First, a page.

A Is For Arbetarrörelse.

We have a new series, from Ice Swimmer. Many photographers do an alphabet round at least once, it’s fun and it’s a challenge on several different levels, finding a descriptive photo to correspond to each letter of the alphabet. I’ve done this several times myself, back in the day, but Ice Swimmer elevates this from the standard challenge, and is bringing us words in Finnish, Swedish, and English. Fun, and we all get to learn something!


Swedish for Labour movement. The Art Nouveau style stone building is Helsingin työväentalo (Helsinki Labour Hall) which is nowadays operated commercially as a congress centre. There were both Finnish and Swedish speaking workers in Helsinki. The facade of the building was built from the stones quarried from the rock that stood at the site. The oldest part of the building was completed in 1908, nine years before the Finnish Independence. Most other labour halls in Finland were wooden buildings.

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© Ice Swimmer, all rights reserved.


  1. says

    That copper clad tower looks sligthly out of place. Not ugly, but odd. As if a piece of it were missing. Maybe it is that I am used to pointy tower tops.

  2. avalus says

    I like the rough look the stones give the building.
    @ Caine: I completly missed the windows in the middle :D Oh my …

  3. Ice Swimmer says

    Caine @ 1

    It is beautiful, both inside and out.

    Charly @ 2

    Those towers are common in buildings here from that era, which are of the more National Romantic kind of Art Nouveau (if it’s allowable to conflate the two). They are often a bit more rounded at the top.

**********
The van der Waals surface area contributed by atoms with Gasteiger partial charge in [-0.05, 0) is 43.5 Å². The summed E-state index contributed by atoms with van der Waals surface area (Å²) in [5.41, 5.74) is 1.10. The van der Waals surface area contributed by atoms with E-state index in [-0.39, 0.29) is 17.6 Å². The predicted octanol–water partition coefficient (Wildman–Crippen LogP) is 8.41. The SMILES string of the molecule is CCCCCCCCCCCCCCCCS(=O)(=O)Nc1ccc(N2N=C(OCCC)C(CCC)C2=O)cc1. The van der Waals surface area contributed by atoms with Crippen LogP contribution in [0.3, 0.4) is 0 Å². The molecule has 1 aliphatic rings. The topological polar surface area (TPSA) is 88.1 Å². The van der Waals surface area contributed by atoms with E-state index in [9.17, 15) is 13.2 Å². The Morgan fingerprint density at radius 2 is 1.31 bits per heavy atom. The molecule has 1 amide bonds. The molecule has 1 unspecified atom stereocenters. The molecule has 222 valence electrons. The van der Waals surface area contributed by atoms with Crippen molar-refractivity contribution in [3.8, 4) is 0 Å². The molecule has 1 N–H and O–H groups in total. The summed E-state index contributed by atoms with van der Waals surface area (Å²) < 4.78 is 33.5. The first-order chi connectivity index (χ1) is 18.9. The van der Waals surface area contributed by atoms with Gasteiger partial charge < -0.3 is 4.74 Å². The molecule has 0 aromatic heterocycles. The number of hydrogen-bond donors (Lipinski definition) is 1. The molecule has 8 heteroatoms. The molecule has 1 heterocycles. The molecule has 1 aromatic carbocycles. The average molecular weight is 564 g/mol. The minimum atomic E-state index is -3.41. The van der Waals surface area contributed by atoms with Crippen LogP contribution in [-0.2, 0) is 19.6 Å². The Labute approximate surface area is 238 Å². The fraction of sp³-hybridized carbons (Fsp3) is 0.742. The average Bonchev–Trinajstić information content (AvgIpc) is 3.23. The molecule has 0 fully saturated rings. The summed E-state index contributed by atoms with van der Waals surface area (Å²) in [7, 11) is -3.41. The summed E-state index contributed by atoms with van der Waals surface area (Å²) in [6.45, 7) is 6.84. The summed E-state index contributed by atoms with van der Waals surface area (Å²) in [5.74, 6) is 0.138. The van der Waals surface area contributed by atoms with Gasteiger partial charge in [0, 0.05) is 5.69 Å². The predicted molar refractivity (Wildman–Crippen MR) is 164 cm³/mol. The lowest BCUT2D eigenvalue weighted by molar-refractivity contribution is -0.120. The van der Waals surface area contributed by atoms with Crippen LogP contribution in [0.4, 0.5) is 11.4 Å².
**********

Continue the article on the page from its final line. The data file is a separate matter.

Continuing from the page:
The Finnish Labour movement was split between moderates and radicals. The radicals were at the height of their power during Finnish Civil War in 1918. After the Civil War, moderates led by Väinö Tanner (who the Soviets would start to hate viciously later) gained control of the Social Democratic Party and the radicals operated in underground organizations taking their orders from Moscow, until the end of WW2.

  4. jazzlet says

    The copper clad tower looks like it might be a water tank to me, I’m used to seeing those on top of large buildings. It is a most splendid building, I love the curve of the right hand front corner.

  5. lumipuna says

    Ice Swimmer elevates this from the standard challenge, and is bringing us words in Finnish, Swedish, and English

    Won’t alternating languages make this easier?

  6. says

    You’re more than welcome, Ice Swimmer! This is so much fun, and I get to look and ooooh and ah instead of doing the work. :D

  7. Ice Swimmer says

    Now I remember a bad joke:

    The chairman of SAK (Central Organisation of Finnish Trade Unions) was dancing with a lady at the Independence Day Reception in the Presidential Palace. She was puzzled about his leaping dance style and asked him about it, to which he said: “It’s not dancing, it’s labour movement.”

  8. lumipuna says

    “It’s not dancing, it’s labour movement.”

    *the above happens not too long after WWII*

    Her next partner is an old White Guard officer from prewar times, who drags her out to the street, where the taxis are waiting. He hails one of the drivers and tells the address of the USSR embassy.

    “Why are we going there to dance?”, she asks.

    “It’s not dancing, and I’m not going anywhere. It’s Lapua movement.”


  9. opus says

    About that curved corner: do you have any idea whether this was a design choice or was it driven by site limitations? Or did it just turn out that way?
    I have grown more sensitive to such design issues in the process of designing and building a new home. The architect has a maxim about mistakes which I have grown to love: “if you can’t hide it, feature it.”
    Which now that I think about it, is not a bad guiding principle for matters great and small.

  10. Ice Swimmer says

    voyager @ 12

    Thank you!

    opus @13

    It’s from the site, I think. The street between Työväentalo and the yellow apartment building, Saariniemenkatu* is north-south and the street in front, Säästöpankinranta** follows the shoreline of the peninsula (once an island) narrowing towards west/right.
    * = Island Peninsula Street
    ** = Savings Bank’s Shore, after a 19th-century illicit dive called Sparbanken ( Swedish for savings bank)

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